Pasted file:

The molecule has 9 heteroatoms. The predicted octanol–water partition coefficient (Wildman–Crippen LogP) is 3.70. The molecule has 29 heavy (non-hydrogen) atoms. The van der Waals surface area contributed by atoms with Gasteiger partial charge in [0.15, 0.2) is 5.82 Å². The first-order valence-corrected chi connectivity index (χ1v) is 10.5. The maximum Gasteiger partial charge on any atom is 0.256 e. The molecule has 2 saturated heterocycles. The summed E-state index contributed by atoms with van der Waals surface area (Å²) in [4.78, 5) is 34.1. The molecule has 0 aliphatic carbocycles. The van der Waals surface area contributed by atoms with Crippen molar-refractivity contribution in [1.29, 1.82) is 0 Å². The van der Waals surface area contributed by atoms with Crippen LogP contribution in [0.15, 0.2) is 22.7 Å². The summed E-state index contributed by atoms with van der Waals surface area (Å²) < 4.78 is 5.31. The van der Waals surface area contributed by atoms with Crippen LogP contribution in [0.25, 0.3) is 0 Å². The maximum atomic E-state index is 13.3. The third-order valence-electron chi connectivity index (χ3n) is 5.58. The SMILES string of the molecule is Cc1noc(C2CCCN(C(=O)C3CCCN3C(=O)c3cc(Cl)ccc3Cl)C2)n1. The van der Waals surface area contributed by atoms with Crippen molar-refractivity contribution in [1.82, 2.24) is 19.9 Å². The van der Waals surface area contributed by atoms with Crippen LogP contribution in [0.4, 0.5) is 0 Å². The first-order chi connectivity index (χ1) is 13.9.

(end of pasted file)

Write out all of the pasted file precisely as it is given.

The molecule has 9 heteroatoms. The predicted octanol–water partition coefficient (Wildman–Crippen LogP) is 3.70. The molecule has 29 heavy (non-hydrogen) atoms. The van der Waals surface area contributed by atoms with Gasteiger partial charge in [0.15, 0.2) is 5.82 Å². The first-order valence-corrected chi connectivity index (χ1v) is 10.5. The maximum Gasteiger partial charge on any atom is 0.256 e. The molecule has 2 saturated heterocycles. The summed E-state index contributed by atoms with van der Waals surface area (Å²) in [4.78, 5) is 34.1. The molecule has 0 aliphatic carbocycles. The van der Waals surface area contributed by atoms with Crippen molar-refractivity contribution in [1.29, 1.82) is 0 Å². The van der Waals surface area contributed by atoms with Crippen LogP contribution in [0.15, 0.2) is 22.7 Å². The summed E-state index contributed by atoms with van der Waals surface area (Å²) < 4.78 is 5.31. The van der Waals surface area contributed by atoms with Crippen LogP contribution in [0.25, 0.3) is 0 Å². The maximum atomic E-state index is 13.3. The third-order valence-electron chi connectivity index (χ3n) is 5.58. The SMILES string of the molecule is Cc1noc(C2CCCN(C(=O)C3CCCN3C(=O)c3cc(Cl)ccc3Cl)C2)n1. The van der Waals surface area contributed by atoms with Crippen molar-refractivity contribution in [1.82, 2.24) is 19.9 Å². The van der Waals surface area contributed by atoms with Crippen LogP contribution in [0.4, 0.5) is 0 Å². The first-order chi connectivity index (χ1) is 13.9.